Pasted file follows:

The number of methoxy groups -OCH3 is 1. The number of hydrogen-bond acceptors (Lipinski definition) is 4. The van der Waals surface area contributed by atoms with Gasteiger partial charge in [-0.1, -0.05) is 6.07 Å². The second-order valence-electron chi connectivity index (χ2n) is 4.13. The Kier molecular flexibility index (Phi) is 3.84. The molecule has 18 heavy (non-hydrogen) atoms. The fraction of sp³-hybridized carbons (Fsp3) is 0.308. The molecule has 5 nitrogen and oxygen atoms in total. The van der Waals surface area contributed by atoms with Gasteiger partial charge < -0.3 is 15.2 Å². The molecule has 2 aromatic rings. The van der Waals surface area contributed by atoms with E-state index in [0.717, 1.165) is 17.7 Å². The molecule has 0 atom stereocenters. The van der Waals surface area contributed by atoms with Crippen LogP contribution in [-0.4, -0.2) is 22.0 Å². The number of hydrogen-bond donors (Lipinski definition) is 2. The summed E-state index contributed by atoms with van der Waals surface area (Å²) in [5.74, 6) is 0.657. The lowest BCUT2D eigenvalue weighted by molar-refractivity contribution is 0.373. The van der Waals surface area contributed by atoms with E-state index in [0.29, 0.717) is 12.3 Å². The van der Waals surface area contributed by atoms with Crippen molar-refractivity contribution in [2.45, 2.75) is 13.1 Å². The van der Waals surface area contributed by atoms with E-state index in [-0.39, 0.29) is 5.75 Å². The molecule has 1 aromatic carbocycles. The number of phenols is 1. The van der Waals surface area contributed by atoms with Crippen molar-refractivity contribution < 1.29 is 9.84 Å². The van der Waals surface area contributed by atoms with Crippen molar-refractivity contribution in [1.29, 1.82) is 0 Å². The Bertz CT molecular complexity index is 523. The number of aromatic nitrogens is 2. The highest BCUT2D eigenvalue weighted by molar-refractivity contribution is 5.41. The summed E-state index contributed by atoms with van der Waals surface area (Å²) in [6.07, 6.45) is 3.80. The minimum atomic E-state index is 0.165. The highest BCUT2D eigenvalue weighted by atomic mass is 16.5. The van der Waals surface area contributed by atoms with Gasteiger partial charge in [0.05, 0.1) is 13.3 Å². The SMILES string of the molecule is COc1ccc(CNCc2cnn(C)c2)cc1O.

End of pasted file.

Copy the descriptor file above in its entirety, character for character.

The number of methoxy groups -OCH3 is 1. The number of hydrogen-bond acceptors (Lipinski definition) is 4. The van der Waals surface area contributed by atoms with Gasteiger partial charge in [-0.1, -0.05) is 6.07 Å². The second-order valence-electron chi connectivity index (χ2n) is 4.13. The Kier molecular flexibility index (Phi) is 3.84. The molecule has 18 heavy (non-hydrogen) atoms. The fraction of sp³-hybridized carbons (Fsp3) is 0.308. The molecule has 5 nitrogen and oxygen atoms in total. The van der Waals surface area contributed by atoms with Gasteiger partial charge < -0.3 is 15.2 Å². The molecule has 2 aromatic rings. The van der Waals surface area contributed by atoms with E-state index in [0.717, 1.165) is 17.7 Å². The molecule has 0 atom stereocenters. The van der Waals surface area contributed by atoms with Crippen LogP contribution in [-0.4, -0.2) is 22.0 Å². The number of hydrogen-bond donors (Lipinski definition) is 2. The summed E-state index contributed by atoms with van der Waals surface area (Å²) in [5.74, 6) is 0.657. The lowest BCUT2D eigenvalue weighted by molar-refractivity contribution is 0.373. The van der Waals surface area contributed by atoms with E-state index in [0.29, 0.717) is 12.3 Å². The van der Waals surface area contributed by atoms with Crippen molar-refractivity contribution in [2.45, 2.75) is 13.1 Å². The van der Waals surface area contributed by atoms with E-state index in [-0.39, 0.29) is 5.75 Å². The molecule has 1 aromatic carbocycles. The number of phenols is 1. The van der Waals surface area contributed by atoms with Crippen molar-refractivity contribution < 1.29 is 9.84 Å². The van der Waals surface area contributed by atoms with Crippen molar-refractivity contribution in [1.29, 1.82) is 0 Å². The Bertz CT molecular complexity index is 523. The number of aromatic nitrogens is 2. The highest BCUT2D eigenvalue weighted by molar-refractivity contribution is 5.41. The summed E-state index contributed by atoms with van der Waals surface area (Å²) in [6.07, 6.45) is 3.80. The minimum atomic E-state index is 0.165. The highest BCUT2D eigenvalue weighted by atomic mass is 16.5. The van der Waals surface area contributed by atoms with Gasteiger partial charge in [0.05, 0.1) is 13.3 Å². The SMILES string of the molecule is COc1ccc(CNCc2cnn(C)c2)cc1O.